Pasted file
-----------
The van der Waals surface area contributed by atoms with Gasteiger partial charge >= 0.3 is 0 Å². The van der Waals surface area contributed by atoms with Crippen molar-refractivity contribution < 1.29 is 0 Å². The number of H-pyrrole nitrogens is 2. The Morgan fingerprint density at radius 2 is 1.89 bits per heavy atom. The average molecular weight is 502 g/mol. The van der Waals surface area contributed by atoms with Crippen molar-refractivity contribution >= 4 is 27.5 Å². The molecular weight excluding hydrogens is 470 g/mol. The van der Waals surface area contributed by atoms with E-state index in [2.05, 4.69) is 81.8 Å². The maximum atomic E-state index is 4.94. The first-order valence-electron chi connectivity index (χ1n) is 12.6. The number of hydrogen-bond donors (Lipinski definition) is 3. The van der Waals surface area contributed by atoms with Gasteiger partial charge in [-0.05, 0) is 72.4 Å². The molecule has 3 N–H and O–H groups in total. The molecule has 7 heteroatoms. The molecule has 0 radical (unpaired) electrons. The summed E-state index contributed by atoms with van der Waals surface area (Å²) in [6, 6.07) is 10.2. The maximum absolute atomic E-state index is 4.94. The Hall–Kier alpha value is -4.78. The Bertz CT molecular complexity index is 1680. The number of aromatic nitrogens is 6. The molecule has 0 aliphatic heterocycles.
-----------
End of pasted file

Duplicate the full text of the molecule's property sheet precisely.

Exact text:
The van der Waals surface area contributed by atoms with Gasteiger partial charge >= 0.3 is 0 Å². The van der Waals surface area contributed by atoms with Crippen molar-refractivity contribution < 1.29 is 0 Å². The number of H-pyrrole nitrogens is 2. The Morgan fingerprint density at radius 2 is 1.89 bits per heavy atom. The average molecular weight is 502 g/mol. The van der Waals surface area contributed by atoms with Crippen molar-refractivity contribution >= 4 is 27.5 Å². The molecular weight excluding hydrogens is 470 g/mol. The van der Waals surface area contributed by atoms with E-state index in [2.05, 4.69) is 81.8 Å². The maximum atomic E-state index is 4.94. The first-order valence-electron chi connectivity index (χ1n) is 12.6. The number of hydrogen-bond donors (Lipinski definition) is 3. The van der Waals surface area contributed by atoms with Gasteiger partial charge in [-0.05, 0) is 72.4 Å². The molecule has 3 N–H and O–H groups in total. The molecule has 7 heteroatoms. The molecule has 0 radical (unpaired) electrons. The summed E-state index contributed by atoms with van der Waals surface area (Å²) in [6, 6.07) is 10.2. The maximum absolute atomic E-state index is 4.94. The Hall–Kier alpha value is -4.78. The Bertz CT molecular complexity index is 1680. The number of aromatic nitrogens is 6. The molecule has 0 aliphatic heterocycles.